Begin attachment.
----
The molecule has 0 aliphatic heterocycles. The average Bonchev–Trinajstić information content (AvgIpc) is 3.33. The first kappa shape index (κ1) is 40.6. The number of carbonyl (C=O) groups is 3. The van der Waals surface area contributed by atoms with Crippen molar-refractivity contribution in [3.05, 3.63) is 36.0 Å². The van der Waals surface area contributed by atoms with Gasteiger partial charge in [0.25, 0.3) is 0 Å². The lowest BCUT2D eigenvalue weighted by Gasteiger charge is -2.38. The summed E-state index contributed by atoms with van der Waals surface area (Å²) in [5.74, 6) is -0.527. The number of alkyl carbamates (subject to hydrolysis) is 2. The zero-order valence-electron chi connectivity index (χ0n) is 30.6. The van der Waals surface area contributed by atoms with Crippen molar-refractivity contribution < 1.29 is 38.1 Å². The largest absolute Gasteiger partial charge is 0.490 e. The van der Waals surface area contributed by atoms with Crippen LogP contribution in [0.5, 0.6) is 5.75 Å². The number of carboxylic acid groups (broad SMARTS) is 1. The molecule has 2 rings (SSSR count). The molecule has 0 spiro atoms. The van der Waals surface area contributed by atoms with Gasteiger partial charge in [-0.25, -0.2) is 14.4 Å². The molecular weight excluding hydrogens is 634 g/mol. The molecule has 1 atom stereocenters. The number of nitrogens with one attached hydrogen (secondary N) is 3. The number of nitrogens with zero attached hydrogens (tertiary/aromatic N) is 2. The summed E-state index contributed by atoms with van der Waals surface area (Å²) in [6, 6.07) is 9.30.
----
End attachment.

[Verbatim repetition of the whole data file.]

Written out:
The molecule has 0 aliphatic heterocycles. The average Bonchev–Trinajstić information content (AvgIpc) is 3.33. The first kappa shape index (κ1) is 40.6. The number of carbonyl (C=O) groups is 3. The van der Waals surface area contributed by atoms with Crippen molar-refractivity contribution in [3.05, 3.63) is 36.0 Å². The van der Waals surface area contributed by atoms with Gasteiger partial charge in [0.25, 0.3) is 0 Å². The lowest BCUT2D eigenvalue weighted by Gasteiger charge is -2.38. The summed E-state index contributed by atoms with van der Waals surface area (Å²) in [5.74, 6) is -0.527. The number of alkyl carbamates (subject to hydrolysis) is 2. The zero-order valence-electron chi connectivity index (χ0n) is 30.6. The van der Waals surface area contributed by atoms with Crippen molar-refractivity contribution < 1.29 is 38.1 Å². The largest absolute Gasteiger partial charge is 0.490 e. The van der Waals surface area contributed by atoms with Crippen LogP contribution in [0.5, 0.6) is 5.75 Å². The number of carboxylic acid groups (broad SMARTS) is 1. The molecule has 2 rings (SSSR count). The molecule has 0 spiro atoms. The van der Waals surface area contributed by atoms with Gasteiger partial charge in [-0.25, -0.2) is 14.4 Å². The molecular weight excluding hydrogens is 634 g/mol. The molecule has 1 atom stereocenters. The number of nitrogens with one attached hydrogen (secondary N) is 3. The number of nitrogens with zero attached hydrogens (tertiary/aromatic N) is 2. The summed E-state index contributed by atoms with van der Waals surface area (Å²) in [6, 6.07) is 9.30.